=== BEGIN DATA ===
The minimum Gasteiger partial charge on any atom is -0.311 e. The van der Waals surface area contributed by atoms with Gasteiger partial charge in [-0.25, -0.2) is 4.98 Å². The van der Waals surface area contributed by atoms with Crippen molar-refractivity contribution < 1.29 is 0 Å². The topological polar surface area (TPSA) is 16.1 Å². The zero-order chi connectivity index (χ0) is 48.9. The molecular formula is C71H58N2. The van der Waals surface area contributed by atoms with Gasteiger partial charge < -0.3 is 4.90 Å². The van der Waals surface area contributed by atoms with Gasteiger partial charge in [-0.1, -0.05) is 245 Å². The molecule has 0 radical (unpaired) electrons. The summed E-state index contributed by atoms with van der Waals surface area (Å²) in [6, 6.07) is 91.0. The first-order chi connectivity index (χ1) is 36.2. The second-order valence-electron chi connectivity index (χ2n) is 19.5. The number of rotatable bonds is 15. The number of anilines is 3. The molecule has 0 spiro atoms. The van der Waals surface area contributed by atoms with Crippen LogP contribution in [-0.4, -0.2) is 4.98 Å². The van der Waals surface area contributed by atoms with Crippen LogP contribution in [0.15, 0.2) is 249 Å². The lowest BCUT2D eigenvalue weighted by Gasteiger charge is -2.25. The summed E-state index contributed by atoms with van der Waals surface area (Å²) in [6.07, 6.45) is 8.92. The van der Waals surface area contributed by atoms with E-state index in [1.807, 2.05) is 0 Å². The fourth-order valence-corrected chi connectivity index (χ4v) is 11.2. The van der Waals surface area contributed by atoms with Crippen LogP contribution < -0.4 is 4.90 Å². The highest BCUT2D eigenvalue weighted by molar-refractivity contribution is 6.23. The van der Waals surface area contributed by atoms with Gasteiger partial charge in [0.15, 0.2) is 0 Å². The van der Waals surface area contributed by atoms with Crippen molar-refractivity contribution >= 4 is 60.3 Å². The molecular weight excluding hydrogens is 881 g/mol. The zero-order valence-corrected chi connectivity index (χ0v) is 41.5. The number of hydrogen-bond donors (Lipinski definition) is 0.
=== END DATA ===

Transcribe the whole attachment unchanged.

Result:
The minimum Gasteiger partial charge on any atom is -0.311 e. The van der Waals surface area contributed by atoms with Gasteiger partial charge in [-0.25, -0.2) is 4.98 Å². The van der Waals surface area contributed by atoms with Crippen molar-refractivity contribution < 1.29 is 0 Å². The topological polar surface area (TPSA) is 16.1 Å². The zero-order chi connectivity index (χ0) is 48.9. The molecular formula is C71H58N2. The van der Waals surface area contributed by atoms with Gasteiger partial charge < -0.3 is 4.90 Å². The van der Waals surface area contributed by atoms with Gasteiger partial charge in [-0.1, -0.05) is 245 Å². The molecule has 0 radical (unpaired) electrons. The summed E-state index contributed by atoms with van der Waals surface area (Å²) in [6, 6.07) is 91.0. The first-order chi connectivity index (χ1) is 36.2. The second-order valence-electron chi connectivity index (χ2n) is 19.5. The number of rotatable bonds is 15. The number of anilines is 3. The molecule has 0 spiro atoms. The van der Waals surface area contributed by atoms with Crippen LogP contribution in [-0.4, -0.2) is 4.98 Å². The van der Waals surface area contributed by atoms with Crippen LogP contribution in [0.15, 0.2) is 249 Å². The lowest BCUT2D eigenvalue weighted by Gasteiger charge is -2.25. The summed E-state index contributed by atoms with van der Waals surface area (Å²) in [6.07, 6.45) is 8.92. The van der Waals surface area contributed by atoms with E-state index in [1.807, 2.05) is 0 Å². The fourth-order valence-corrected chi connectivity index (χ4v) is 11.2. The van der Waals surface area contributed by atoms with Crippen LogP contribution < -0.4 is 4.90 Å². The highest BCUT2D eigenvalue weighted by molar-refractivity contribution is 6.23. The van der Waals surface area contributed by atoms with Gasteiger partial charge in [0.15, 0.2) is 0 Å². The van der Waals surface area contributed by atoms with Crippen molar-refractivity contribution >= 4 is 60.3 Å². The molecular weight excluding hydrogens is 881 g/mol. The zero-order valence-corrected chi connectivity index (χ0v) is 41.5. The number of hydrogen-bond donors (Lipinski definition) is 0.